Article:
Results for 'Josiah Tucker'

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  1.  37
    Liberty, Poverty and Charity in the Political Economy of Josiah Tucker and Joseph Butler.Peter Xavier Price - 2019 - Modern Intellectual History 16 (3):741-770.
    Josiah Tucker, who was the Anglican dean of Gloucester from 1758 until his death in 1799, is best known today as a controversialist, a political economist and a lesser contemporary of Adam Smith. Little attention has been paid, however, to the important relationship between his religious writings and his wider economic thought. This article addresses this lack of attention in two ways: first by demonstrating the link between Tucker's conception of civil and religious liberty and his “science” (...)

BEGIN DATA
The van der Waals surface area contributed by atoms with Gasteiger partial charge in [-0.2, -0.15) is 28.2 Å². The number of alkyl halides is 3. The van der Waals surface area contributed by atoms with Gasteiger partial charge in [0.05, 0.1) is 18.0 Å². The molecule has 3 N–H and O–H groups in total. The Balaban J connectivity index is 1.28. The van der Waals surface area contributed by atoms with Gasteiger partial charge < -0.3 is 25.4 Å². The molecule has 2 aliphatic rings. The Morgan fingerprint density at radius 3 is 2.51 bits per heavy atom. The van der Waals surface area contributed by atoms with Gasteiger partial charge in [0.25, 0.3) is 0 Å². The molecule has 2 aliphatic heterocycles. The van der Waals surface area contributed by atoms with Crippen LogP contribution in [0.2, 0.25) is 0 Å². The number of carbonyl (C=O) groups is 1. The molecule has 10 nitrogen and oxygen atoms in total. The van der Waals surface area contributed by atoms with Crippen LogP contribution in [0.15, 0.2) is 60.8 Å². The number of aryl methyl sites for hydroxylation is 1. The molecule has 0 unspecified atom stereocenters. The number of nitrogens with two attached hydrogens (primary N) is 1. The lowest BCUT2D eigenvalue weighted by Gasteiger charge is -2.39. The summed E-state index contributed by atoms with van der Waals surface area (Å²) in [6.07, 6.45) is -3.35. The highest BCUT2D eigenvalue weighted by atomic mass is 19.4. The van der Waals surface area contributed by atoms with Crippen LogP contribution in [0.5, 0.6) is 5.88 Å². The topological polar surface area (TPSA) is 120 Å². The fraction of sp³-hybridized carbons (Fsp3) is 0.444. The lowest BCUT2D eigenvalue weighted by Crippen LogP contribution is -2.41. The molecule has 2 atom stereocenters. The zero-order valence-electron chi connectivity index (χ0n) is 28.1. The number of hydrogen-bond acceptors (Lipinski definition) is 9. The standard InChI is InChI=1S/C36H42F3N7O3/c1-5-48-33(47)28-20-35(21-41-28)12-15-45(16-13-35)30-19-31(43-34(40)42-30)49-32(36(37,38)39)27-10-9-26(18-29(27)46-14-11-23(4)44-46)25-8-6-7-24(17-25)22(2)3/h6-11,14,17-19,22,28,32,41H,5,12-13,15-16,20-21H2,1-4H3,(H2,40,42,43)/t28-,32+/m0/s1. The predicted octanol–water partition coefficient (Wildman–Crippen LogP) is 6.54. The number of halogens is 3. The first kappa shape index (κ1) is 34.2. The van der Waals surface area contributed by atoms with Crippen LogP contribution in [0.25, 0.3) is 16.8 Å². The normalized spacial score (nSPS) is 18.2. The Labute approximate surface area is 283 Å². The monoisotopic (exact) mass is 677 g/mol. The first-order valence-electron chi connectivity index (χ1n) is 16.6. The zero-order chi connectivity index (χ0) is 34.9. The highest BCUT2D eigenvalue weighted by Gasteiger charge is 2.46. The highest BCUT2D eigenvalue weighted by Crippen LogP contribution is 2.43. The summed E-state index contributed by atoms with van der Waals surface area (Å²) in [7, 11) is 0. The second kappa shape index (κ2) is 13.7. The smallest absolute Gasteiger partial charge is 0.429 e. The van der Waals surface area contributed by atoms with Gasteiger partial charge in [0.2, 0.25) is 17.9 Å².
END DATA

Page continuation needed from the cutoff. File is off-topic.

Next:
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  2. Josiah Tucker, Dean of Gloucester, 1745. Matthew Arnold's Famous Opposition Between Culture and Anarchy Can, Perhaps, Be Seen as One Way of Constructing an Opposition Between Rhetoric and Violence. Rhetoric, at Least The'legitimate'rhetoric of the Classic Text, Becomes a Machine to Overcome Time, a Transhistorical Reason. [REVIEW]Peter Stallybrass - 1985 - Semiotica 54:113.
     
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  3.  14
    Christianity, Commerce and the Canon: Josiah Tucker and Richard Woodward on Political Economy.B. W. Young - 1996 - History of European Ideas 22 (5-6):385-400.
  4.  16
    A Treatise Concerning Civil Government.Josiah Tucker - 1781 - New York: A. M. Kelley.
    ... Foundation of Civil Government, according to Mr. Locke and his ...
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  5.  18
    A Science of Concord: The Politics of Commercial Knowledge in Mid-Eighteenth-Century Britain.Jon Cooper - forthcoming - Intellectual History Review.